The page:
Some women in science are shattering the proverbial glass ceiling. The process, though, is slow and long.
The second annual meeting of the cassava program was held at CIAT last Wednesday, 30 August. For the first time, the entire Cassava team from Asia and CIATHQ met here to learn how the research projects are advancing.
Two peer-reviewed studies led by CIAT researchers take an innovative approach to determining the causes of mealybug outbreaks in Asia’s cassava crops. They show how soil characteristics and the presence of disease can dictate the abundance of these bugs and shed light on the effectiveness of their natural enemies.
A novel approach from Japan is being tested in CIAT fields with the goal of enabling rice farmers in Colombia and Latin America to make quick, wise, and exacting decisions about their crops based on real-time agricultural data.
Social dimensions of a cassava production and value-chain: Why do the poor continue with unsustainable cassava production?
The International Centre for Tropical Agriculture (CIAT) has been working with the University of Queensland (UQ) and national partners in Vietnam, Indonesia, Laos and Cambodia to improve the livelihoods of upland farmers engaged in the cassava value chain.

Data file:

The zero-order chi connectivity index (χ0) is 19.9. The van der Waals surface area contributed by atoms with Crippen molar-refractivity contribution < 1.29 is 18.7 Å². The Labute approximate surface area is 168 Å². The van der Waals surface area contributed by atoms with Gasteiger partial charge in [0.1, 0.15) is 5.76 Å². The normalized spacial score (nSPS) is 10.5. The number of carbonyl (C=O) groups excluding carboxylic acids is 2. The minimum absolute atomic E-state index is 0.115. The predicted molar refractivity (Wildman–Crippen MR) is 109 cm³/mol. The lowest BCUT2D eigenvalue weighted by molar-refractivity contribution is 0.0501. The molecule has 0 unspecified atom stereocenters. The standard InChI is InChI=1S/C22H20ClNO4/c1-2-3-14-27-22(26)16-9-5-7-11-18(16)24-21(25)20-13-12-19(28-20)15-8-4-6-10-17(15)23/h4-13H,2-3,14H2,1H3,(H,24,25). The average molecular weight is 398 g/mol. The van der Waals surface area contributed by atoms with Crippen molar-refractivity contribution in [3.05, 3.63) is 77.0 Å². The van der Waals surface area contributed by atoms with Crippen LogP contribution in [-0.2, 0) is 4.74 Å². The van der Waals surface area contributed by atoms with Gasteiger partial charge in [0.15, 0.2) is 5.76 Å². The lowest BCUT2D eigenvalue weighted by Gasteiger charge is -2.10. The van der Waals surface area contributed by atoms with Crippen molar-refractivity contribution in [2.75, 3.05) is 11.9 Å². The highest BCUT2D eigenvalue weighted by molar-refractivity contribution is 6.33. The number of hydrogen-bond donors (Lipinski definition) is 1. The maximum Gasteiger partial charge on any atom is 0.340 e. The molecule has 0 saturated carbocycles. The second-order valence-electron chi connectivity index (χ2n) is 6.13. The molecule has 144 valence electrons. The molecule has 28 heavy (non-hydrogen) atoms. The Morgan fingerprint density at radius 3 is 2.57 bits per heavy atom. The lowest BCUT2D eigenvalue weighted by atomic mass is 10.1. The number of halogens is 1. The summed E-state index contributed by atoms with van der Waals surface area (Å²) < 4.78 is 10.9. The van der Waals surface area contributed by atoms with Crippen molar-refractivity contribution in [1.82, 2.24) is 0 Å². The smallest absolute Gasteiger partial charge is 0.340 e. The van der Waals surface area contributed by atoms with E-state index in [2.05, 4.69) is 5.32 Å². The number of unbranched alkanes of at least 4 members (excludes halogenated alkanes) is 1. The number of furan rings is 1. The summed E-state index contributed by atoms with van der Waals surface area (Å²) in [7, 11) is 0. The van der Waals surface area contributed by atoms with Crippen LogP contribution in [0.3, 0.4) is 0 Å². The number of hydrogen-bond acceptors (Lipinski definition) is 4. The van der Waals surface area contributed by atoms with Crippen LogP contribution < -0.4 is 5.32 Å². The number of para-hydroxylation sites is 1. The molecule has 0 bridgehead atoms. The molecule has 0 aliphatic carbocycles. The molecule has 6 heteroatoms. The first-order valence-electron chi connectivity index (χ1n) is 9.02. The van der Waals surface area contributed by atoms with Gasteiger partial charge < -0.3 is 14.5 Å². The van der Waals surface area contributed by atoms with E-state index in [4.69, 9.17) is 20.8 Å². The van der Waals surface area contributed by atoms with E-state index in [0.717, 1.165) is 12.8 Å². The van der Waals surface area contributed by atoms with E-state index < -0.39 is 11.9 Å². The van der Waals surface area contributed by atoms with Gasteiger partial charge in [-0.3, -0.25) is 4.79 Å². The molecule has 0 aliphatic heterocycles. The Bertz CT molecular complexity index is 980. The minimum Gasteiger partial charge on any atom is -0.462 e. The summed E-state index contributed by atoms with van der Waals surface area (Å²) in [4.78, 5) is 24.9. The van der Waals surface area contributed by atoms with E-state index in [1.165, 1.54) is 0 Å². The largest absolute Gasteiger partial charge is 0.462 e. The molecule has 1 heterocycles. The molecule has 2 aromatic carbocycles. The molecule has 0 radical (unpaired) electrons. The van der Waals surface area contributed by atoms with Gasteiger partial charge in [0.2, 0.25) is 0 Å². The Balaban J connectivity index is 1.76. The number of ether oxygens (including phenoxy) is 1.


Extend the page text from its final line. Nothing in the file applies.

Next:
In thirty years, the Philippines may become even more dependent on imports of rice, coffee, vegetables, and pork.
Daniel Debouck, a researcher in CIAT’s Genetic Resources Program, received the Order of Leopold, the highest recognition that the Kingdom of Belgium bestows, for his 40 years of scientific work.
When we published about the increasing homogeneity in global food supplies, we hadn’t yet found a good way to make the underlying national level data readily visible to interested readers. This is why the publication of our new Changing Global Diet website is exciting. It provides interactive visuals for 152 countries over the past 50 years. We that hope you enjoy your investigations through time. Perhaps you can tell us where you think the changing global diet is headed.
In 2016, researchers at CIAT began working on the Climate Services for Resilient Development- Colombia project, funded by USAID, under its Climate Services for Resilient Development (CS4RD) program, and again with CCAFS’ support.
This article is about John Miles, a brilliant scientist, who is retiring from CIAT after working as a plant breeder in the tropical forages program for 37 years.
About agrobiodiversity research at CIAT
CIAT develops more resilient and productive varieties of cassava and common bean, together with tropical forages for livestock. We also help improve rice production in Latin America and the Caribbean.
The superior crop varieties that result from our collaborative work offer many valuable traits, such as high yield and stress tolerance, which are vital for guaranteeing global food supplies in the face of rapidly rising demand, shifting disease and insect pressures, rampant environmental degradation, and the looming threat of climate change.
Director, Agrobiodiversity Research Area
This CIAT Blog was launched in January 2016. For articles related to agrobiodiversity prior to this date, visit our former blog. Please note the AgBio blog is not updated anymore.